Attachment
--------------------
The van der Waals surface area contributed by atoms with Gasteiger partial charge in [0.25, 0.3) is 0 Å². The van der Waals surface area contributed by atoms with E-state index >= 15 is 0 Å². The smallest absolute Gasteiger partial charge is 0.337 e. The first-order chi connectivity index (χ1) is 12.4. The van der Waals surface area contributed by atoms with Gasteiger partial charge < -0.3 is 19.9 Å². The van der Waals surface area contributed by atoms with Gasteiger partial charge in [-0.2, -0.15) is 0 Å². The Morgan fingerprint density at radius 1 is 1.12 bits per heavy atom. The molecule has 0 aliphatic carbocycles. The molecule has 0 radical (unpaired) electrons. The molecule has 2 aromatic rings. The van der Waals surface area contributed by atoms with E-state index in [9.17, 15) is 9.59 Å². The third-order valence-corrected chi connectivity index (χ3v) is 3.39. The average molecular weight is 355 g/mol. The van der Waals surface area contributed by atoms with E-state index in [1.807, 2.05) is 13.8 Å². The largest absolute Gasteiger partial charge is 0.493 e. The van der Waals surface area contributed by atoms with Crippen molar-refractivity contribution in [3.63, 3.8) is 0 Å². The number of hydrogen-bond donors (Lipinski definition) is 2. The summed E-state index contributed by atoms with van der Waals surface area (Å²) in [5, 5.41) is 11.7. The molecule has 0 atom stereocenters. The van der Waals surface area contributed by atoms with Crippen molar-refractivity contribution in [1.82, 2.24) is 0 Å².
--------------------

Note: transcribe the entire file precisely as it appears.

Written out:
The van der Waals surface area contributed by atoms with Gasteiger partial charge in [0.25, 0.3) is 0 Å². The van der Waals surface area contributed by atoms with E-state index >= 15 is 0 Å². The smallest absolute Gasteiger partial charge is 0.337 e. The first-order chi connectivity index (χ1) is 12.4. The van der Waals surface area contributed by atoms with Gasteiger partial charge < -0.3 is 19.9 Å². The van der Waals surface area contributed by atoms with Gasteiger partial charge in [-0.2, -0.15) is 0 Å². The Morgan fingerprint density at radius 1 is 1.12 bits per heavy atom. The molecule has 0 aliphatic carbocycles. The molecule has 0 radical (unpaired) electrons. The molecule has 2 aromatic rings. The van der Waals surface area contributed by atoms with E-state index in [9.17, 15) is 9.59 Å². The third-order valence-corrected chi connectivity index (χ3v) is 3.39. The average molecular weight is 355 g/mol. The van der Waals surface area contributed by atoms with E-state index in [1.807, 2.05) is 13.8 Å². The largest absolute Gasteiger partial charge is 0.493 e. The van der Waals surface area contributed by atoms with Crippen molar-refractivity contribution in [3.63, 3.8) is 0 Å². The number of hydrogen-bond donors (Lipinski definition) is 2. The summed E-state index contributed by atoms with van der Waals surface area (Å²) in [5, 5.41) is 11.7. The molecule has 0 atom stereocenters. The van der Waals surface area contributed by atoms with Crippen molar-refractivity contribution in [1.82, 2.24) is 0 Å².